Our world was tiny and tense. Rose’s dad and I were not a couple, we were a tag team. Somebody had to work. Somebody had to shop. I was holding down the fort single-handedly while my husband and son went on and went out. This was a tough time in our marriage. We were Rose’s parents and protectors. We were mom and dad, not mister and missus. There was never a chance to be alone together. We were on duty twenty-four/seven.
We expected Valentine’s Day to be more of the same- the four of us, at home alone. But my sister-in-law had different ideas. That evening she and my brother-in-law and nieces appeared at our door. She had cooked a romantic dinner for two and brought pizzas for everyone else. As they ate pizza in our library, Rose’s dad and I sat at the kitchen table alone, enjoying a delicious meal. It was hard to know what to say to each other. Our conversations were always about the children, planning the next doctor’s appointment, discussing drugs and side effects, planning a school project, or scheduling our son’s transportation to races.
What does one talk about during the eye of a tornado? We mostly enjoyed our silence as we listened to the chatter in the next room. We were thankful to have family and happy to be together but not alone. That romantic dinner was a shot in the arm, a booster to keep us going as a couple while we struggled as a family.
Seizure Mama speaks to parents:
First, do not be that woman in the store. While you are standing there bombarding someone with all your issues, they may be silently suffering with more problems than you ever dreamed of. Don’t be a “Debbie Downer.”
Second, you are not just your fragile child’s parent. You have other children, siblings, parents, friends, and coworkers. These people need you and you need them. Let them know how to help you. They want to, but are not sure what to do. When Rose’s seizures occurred frequently, the families in our church took turns bringing us meals. We loved seeing our friends and doing a little less cooking and shopping. Rose got to see folks other than her tense family.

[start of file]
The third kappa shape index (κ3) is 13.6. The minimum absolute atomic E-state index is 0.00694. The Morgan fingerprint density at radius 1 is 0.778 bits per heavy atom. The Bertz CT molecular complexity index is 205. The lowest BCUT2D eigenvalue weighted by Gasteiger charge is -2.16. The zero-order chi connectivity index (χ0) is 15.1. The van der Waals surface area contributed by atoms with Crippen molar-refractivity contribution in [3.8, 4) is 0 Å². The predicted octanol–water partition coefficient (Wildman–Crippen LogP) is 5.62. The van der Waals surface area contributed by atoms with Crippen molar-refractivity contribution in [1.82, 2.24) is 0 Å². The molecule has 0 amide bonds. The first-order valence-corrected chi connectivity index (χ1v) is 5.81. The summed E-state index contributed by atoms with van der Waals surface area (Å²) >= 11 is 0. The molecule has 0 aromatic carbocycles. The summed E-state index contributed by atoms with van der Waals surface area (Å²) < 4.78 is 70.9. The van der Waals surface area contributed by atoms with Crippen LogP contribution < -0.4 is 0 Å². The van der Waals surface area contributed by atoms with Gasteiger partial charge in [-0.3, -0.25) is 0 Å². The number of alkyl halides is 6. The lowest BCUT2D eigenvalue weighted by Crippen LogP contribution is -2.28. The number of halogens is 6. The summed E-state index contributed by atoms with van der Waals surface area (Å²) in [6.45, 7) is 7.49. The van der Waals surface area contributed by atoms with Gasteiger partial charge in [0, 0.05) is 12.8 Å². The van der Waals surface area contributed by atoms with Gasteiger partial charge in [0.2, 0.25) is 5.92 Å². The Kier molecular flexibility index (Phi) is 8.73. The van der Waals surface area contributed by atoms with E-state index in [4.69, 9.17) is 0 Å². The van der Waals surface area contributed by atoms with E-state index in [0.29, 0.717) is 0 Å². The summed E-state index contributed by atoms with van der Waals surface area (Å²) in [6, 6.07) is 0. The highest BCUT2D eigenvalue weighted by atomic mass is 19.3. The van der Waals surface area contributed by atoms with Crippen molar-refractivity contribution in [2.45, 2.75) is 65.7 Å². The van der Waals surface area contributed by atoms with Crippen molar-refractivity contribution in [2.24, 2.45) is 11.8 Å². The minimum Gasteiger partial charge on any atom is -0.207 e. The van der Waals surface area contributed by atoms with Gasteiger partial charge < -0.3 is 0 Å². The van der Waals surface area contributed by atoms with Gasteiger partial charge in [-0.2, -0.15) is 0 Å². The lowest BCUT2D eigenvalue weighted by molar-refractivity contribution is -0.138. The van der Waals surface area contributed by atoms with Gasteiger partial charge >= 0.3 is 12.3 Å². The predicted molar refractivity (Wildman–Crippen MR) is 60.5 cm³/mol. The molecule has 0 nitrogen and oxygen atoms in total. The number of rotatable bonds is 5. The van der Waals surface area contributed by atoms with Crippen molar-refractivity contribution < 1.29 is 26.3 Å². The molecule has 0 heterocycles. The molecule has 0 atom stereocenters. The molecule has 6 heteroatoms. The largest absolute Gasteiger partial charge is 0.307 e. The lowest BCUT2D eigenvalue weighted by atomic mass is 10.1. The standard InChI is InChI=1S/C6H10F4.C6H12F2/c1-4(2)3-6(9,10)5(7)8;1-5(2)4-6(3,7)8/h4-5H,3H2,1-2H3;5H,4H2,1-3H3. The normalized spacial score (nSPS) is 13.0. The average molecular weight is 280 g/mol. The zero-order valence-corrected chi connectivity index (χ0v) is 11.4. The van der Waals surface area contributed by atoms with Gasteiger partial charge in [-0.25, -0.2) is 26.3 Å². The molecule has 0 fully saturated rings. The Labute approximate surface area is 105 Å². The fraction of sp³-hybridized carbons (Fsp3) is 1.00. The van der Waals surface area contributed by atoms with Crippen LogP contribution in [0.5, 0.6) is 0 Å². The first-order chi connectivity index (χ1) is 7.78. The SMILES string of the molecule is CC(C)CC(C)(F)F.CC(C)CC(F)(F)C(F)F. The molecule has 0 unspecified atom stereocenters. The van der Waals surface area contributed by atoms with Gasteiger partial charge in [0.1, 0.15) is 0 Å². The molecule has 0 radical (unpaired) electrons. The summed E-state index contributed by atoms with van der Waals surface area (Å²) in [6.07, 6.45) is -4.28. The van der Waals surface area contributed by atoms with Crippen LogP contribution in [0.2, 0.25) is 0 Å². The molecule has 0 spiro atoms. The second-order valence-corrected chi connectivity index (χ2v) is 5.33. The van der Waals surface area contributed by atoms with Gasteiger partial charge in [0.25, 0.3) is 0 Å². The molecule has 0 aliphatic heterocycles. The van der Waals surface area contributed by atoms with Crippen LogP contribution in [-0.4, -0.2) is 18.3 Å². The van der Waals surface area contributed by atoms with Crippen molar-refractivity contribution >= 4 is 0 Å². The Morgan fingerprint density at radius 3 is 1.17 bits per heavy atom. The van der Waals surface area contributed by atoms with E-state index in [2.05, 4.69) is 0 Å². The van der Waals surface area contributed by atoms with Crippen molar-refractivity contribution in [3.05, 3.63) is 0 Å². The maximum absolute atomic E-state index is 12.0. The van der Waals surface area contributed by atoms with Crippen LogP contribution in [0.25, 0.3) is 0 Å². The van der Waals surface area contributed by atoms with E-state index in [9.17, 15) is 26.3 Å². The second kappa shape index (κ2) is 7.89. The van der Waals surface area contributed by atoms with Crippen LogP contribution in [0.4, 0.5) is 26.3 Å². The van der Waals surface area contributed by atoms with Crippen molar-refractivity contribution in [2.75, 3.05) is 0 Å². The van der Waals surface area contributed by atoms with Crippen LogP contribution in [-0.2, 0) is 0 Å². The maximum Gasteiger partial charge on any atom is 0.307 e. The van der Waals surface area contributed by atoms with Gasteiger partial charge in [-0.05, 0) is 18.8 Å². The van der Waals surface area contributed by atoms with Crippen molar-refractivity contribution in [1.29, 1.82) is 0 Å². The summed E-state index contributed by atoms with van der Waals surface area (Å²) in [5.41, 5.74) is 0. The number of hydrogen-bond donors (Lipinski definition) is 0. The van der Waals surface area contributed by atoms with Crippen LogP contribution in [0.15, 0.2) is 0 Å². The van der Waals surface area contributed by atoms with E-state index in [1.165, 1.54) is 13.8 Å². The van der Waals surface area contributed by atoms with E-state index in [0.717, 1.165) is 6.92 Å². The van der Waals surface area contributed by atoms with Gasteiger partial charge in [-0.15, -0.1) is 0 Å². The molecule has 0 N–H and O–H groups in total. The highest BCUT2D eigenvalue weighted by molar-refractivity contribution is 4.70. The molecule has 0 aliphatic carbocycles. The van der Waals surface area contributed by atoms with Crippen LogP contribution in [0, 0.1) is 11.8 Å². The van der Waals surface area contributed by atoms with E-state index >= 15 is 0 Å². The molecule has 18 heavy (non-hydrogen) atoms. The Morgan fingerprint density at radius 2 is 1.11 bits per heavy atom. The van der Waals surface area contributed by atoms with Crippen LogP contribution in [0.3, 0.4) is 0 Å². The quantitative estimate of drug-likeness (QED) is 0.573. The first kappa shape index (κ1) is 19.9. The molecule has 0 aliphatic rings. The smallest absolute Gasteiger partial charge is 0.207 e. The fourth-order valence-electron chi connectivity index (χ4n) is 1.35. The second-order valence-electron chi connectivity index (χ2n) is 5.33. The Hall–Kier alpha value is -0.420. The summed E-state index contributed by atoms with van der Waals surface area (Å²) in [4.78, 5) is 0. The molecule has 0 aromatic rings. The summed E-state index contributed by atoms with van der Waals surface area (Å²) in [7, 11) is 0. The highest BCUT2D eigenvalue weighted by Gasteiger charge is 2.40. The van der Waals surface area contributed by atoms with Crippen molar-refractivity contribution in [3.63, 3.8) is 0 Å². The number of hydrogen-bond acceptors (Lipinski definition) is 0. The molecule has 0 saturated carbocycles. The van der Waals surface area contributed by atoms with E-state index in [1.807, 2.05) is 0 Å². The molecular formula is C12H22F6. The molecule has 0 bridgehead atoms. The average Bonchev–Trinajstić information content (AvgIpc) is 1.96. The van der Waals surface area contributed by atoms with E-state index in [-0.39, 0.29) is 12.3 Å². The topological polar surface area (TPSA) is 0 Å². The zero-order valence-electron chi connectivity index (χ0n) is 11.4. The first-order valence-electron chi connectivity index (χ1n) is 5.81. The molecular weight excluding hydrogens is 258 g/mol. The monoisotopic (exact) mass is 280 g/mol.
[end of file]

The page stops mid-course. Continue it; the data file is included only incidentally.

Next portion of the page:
Lastly, a divided house can not stand. You need to stay married. Don’t keep your child as a barrier between the two of you. Someday your baby will grow up and move on, and two strangers will be sharing your house. You are not just modeling parenting; you are also modeling a marriage.
I have been reading another insightful memoir written by a person with epilepsy.
Each one I read brings back memories of our struggles.
Each also reminds me that this is not over for us.
Epilepsy rarely vanishes.
It does, however, hide for long periods.
Rose does not want to know this.
Neither do I.
So we are living like it is gone while we can.
But when it returns,
we will need you.
It will be hard trying to fit our big lives
back into the confined space of seizures.
While she was home for fall break, she dropped her shampoo in the shower.
It was her habit to say something to let me know she was okay.
She did not say anything. I made myself stay in my bed and listen.
Fear is never far away.
We will need you.
(I almost entitled this “She Will Need You”)
We are still tethered together.
Mother and daughter.
Epilepsy and fear.